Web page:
Author's School

Graduate School of Arts & Sciences

Author's Department/Program

Romance Languages and Literatures: Latin American and Iberian Literatures (Hispanic Literature)


English (en)

Date of Award

Spring 4-22-2014

Degree Type


Degree Name

Doctor of Philosophy (PhD)

Chair and Committee

Eloisa Palafox


My dissertation the first book-length project to address long-held notions about elite masculinity in medieval Iberia. I contend that the study of masculinity must transcend our understanding of the male subject as a fixed point of reference; rather, he is to be understood as a mobile and multivalent construct in constant negotiation with cultural artifacts. I understand masculinity to be the set of socially constructed meanings and values imposed upon biologically male persons. The social norms associated with masculinity exist in relation to a given historical and cultural context, and are subject to change. Even within a particular moment in space and time, various masculinities or masculine experiences coexists as gender intersects with other factors such as race, social class, religion, and vocation.

My dissertation focuses on elite masculinity, or what R.W. Connell calls hegemonic masculinity, though I will most often refer to this lived masculine experience as aristocratic or noble. The historical and cultural specificity of hegemonic masculinity--that is, the notion that the most prized and convenient gender practices are always configured according to a unique context--makes it a useful category of analysis for medieval Castilian studies. However, the concept of hegemonic masculinity must be problematized when applied to the medieval period, as the split between clerical and lay gendered values results in the construction of more than one dominant form of masculinity. The present project, therefore, expressly concerns itself with the lay model of elite masculinity. The particular masculine experience of the Castilian lay elite in the thirteenth through fifteenth centuries, though by no means representative of all medieval masculinities, merits special attention due to the instability of the aristocracy as the kingdoms of the Iberian Peninsula approached early modernity. The imperatives for aristocratic masculinity shifted over the course of the later middle ages. Mark Breitenberg's notion that masculine subjects experience an inherent anxiety within the structures of patriarchy helps us to comprehend the masculine experience of those whose position depends directly upon the favor and support of a monarchic system that, as was the case during the medieval period in Castile, is subject to instability.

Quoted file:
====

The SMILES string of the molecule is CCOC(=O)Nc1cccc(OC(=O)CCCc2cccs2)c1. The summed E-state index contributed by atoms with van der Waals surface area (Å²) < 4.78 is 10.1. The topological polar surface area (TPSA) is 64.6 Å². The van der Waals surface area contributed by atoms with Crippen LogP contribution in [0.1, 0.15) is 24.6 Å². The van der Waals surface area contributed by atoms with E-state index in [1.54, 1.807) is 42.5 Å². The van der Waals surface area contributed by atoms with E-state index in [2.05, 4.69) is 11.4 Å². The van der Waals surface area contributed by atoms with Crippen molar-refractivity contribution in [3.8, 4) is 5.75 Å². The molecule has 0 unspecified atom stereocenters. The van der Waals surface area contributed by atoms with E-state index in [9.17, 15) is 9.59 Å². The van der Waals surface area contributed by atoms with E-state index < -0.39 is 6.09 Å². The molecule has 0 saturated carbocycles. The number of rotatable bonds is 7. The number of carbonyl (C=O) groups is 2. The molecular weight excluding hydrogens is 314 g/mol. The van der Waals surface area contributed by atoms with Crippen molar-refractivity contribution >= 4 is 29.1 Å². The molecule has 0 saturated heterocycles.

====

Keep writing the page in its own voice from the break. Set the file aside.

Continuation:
The included works are written in and circulated during the thirteenth through fifteenth centuries. "Castilian" refers both to the language of composition, that being the Castilian vernacular, and to the geographic provenance of the authors and/or the primary reading public of the works, that being the kingdom of Castile. The corpus of primary texts is restricted to narrative genres, wherein the plot arcs of fictional characters, or fictionalized versions of historical figures, provide rich content for the fashioning of a paradigm of masculinity. In each of the 5 chapters of the dissertation, I examine a particular literary genre. Through various means, the works in question attract, among others, elite male readers. These noble male readers are invited to let the example of male characters within the narrative shape their performance of masculinity. All of the texts included in the project fall somewhere on a spectrum of didacticism, ranging from the explicitly instructive content of exemplary frame tales to the implicit moral criticism of late medieval depictions of courtiers.

Chapter One discusses three epic poems that helped give rise to two of modern Spain's most enduring mythical male figures: Fernán González and El Cid Rodrigo Díaz de Vivar. Chapter Two focuses on two works of Castilian exemplary literature--Calila e Digna and El Conde Lucanor--that boast unique didactic content relevant to the aristocratic male reader, as the narrative frame of each work generates a sort of mirror of nobles (espejo de nobles) through the depiction of courtly characters and situations. Chapter Three studies the knights-errant at the center of two Castilian early chivalric novels: the Crónica de Flores y Blancaflor and the Libro del Cavallero Zifar. Chapter Four examines the historical male figures who appeared in two collections of literary portraits during the second half of the fifteenth century: Generaciones y semblanzas (c. 1450) by Fernán Pérez de Guzmán, and Claros varones de Castilla (c. 1485) by Fernando del Pulgar. Chapter Five focuses on the male protagonists of five well-known fifteenth-century Castilian sentimental novels: Siervo libre de amor (c. 1440) by Juan Rodríguez de Padrón; Tractado de amores de Arnalte y Lucenda (1491) and Cárcel de amor (1492), both by Diego de San Pedro; and finally, Grisel y Mirabella and Grimate y Gradissa, both penned by Juan de Flores circa 1495.


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